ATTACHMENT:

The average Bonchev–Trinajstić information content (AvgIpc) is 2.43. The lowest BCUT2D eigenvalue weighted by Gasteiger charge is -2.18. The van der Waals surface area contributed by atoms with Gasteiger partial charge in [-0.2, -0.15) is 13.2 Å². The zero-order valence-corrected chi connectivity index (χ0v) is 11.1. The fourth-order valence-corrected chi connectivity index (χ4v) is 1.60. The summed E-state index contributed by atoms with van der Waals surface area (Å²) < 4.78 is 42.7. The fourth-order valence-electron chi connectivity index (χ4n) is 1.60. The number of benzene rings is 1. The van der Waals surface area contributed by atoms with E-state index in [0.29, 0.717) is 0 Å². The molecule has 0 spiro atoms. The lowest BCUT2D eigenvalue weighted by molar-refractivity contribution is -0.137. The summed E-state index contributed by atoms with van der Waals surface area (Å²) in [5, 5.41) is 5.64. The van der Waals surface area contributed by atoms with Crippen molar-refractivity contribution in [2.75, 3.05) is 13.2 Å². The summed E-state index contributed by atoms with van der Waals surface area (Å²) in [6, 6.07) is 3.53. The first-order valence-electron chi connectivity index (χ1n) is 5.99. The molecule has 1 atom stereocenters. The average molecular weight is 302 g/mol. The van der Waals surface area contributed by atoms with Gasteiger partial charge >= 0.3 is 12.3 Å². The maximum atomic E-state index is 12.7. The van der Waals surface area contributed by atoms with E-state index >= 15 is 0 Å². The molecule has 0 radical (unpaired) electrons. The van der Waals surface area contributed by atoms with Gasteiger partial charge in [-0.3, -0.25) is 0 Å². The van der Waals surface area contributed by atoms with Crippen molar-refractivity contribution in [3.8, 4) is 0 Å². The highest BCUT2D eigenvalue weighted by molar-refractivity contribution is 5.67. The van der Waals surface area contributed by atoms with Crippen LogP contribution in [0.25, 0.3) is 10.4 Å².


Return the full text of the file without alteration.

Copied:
The average Bonchev–Trinajstić information content (AvgIpc) is 2.43. The lowest BCUT2D eigenvalue weighted by Gasteiger charge is -2.18. The van der Waals surface area contributed by atoms with Gasteiger partial charge in [-0.2, -0.15) is 13.2 Å². The zero-order valence-corrected chi connectivity index (χ0v) is 11.1. The fourth-order valence-corrected chi connectivity index (χ4v) is 1.60. The summed E-state index contributed by atoms with van der Waals surface area (Å²) < 4.78 is 42.7. The fourth-order valence-electron chi connectivity index (χ4n) is 1.60. The number of benzene rings is 1. The van der Waals surface area contributed by atoms with E-state index in [0.29, 0.717) is 0 Å². The molecule has 0 spiro atoms. The lowest BCUT2D eigenvalue weighted by molar-refractivity contribution is -0.137. The summed E-state index contributed by atoms with van der Waals surface area (Å²) in [5, 5.41) is 5.64. The van der Waals surface area contributed by atoms with Crippen molar-refractivity contribution in [2.75, 3.05) is 13.2 Å². The summed E-state index contributed by atoms with van der Waals surface area (Å²) in [6, 6.07) is 3.53. The first-order valence-electron chi connectivity index (χ1n) is 5.99. The molecule has 1 atom stereocenters. The average molecular weight is 302 g/mol. The van der Waals surface area contributed by atoms with Gasteiger partial charge >= 0.3 is 12.3 Å². The maximum atomic E-state index is 12.7. The van der Waals surface area contributed by atoms with E-state index >= 15 is 0 Å². The molecule has 0 radical (unpaired) electrons. The van der Waals surface area contributed by atoms with Gasteiger partial charge in [-0.3, -0.25) is 0 Å². The van der Waals surface area contributed by atoms with Crippen molar-refractivity contribution in [3.8, 4) is 0 Å². The highest BCUT2D eigenvalue weighted by molar-refractivity contribution is 5.67. The van der Waals surface area contributed by atoms with Crippen LogP contribution in [0.25, 0.3) is 10.4 Å².